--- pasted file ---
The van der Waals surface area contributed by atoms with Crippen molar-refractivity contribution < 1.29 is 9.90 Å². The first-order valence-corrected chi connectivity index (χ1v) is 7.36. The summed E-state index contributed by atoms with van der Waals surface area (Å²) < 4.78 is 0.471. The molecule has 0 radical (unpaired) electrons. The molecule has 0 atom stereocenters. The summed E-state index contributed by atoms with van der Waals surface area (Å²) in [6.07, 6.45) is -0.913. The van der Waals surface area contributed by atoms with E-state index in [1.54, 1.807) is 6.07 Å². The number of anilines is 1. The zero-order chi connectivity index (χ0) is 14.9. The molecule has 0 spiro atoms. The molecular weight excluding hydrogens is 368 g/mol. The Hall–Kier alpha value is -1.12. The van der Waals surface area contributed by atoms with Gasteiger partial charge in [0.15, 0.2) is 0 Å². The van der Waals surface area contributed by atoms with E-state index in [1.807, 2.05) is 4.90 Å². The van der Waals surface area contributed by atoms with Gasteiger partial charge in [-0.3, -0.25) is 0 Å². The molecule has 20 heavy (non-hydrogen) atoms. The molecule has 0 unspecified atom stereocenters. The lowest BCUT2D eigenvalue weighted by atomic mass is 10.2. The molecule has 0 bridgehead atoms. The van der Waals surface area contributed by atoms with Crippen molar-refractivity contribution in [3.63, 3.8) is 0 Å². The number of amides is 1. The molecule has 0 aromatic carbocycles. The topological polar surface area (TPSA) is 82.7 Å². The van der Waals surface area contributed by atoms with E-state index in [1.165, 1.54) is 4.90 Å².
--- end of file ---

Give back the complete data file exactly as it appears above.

The van der Waals surface area contributed by atoms with Crippen molar-refractivity contribution < 1.29 is 9.90 Å². The first-order valence-corrected chi connectivity index (χ1v) is 7.36. The summed E-state index contributed by atoms with van der Waals surface area (Å²) < 4.78 is 0.471. The molecule has 0 radical (unpaired) electrons. The molecule has 0 atom stereocenters. The summed E-state index contributed by atoms with van der Waals surface area (Å²) in [6.07, 6.45) is -0.913. The van der Waals surface area contributed by atoms with E-state index in [1.54, 1.807) is 6.07 Å². The number of anilines is 1. The zero-order chi connectivity index (χ0) is 14.9. The molecule has 0 spiro atoms. The molecular weight excluding hydrogens is 368 g/mol. The Hall–Kier alpha value is -1.12. The van der Waals surface area contributed by atoms with Gasteiger partial charge in [0.15, 0.2) is 0 Å². The van der Waals surface area contributed by atoms with E-state index in [1.807, 2.05) is 4.90 Å². The van der Waals surface area contributed by atoms with Gasteiger partial charge in [-0.3, -0.25) is 0 Å². The molecule has 20 heavy (non-hydrogen) atoms. The molecule has 0 unspecified atom stereocenters. The lowest BCUT2D eigenvalue weighted by atomic mass is 10.2. The molecule has 0 bridgehead atoms. The van der Waals surface area contributed by atoms with Crippen molar-refractivity contribution in [3.63, 3.8) is 0 Å². The number of amides is 1. The molecule has 0 aromatic carbocycles. The topological polar surface area (TPSA) is 82.7 Å². The van der Waals surface area contributed by atoms with E-state index in [1.165, 1.54) is 4.90 Å².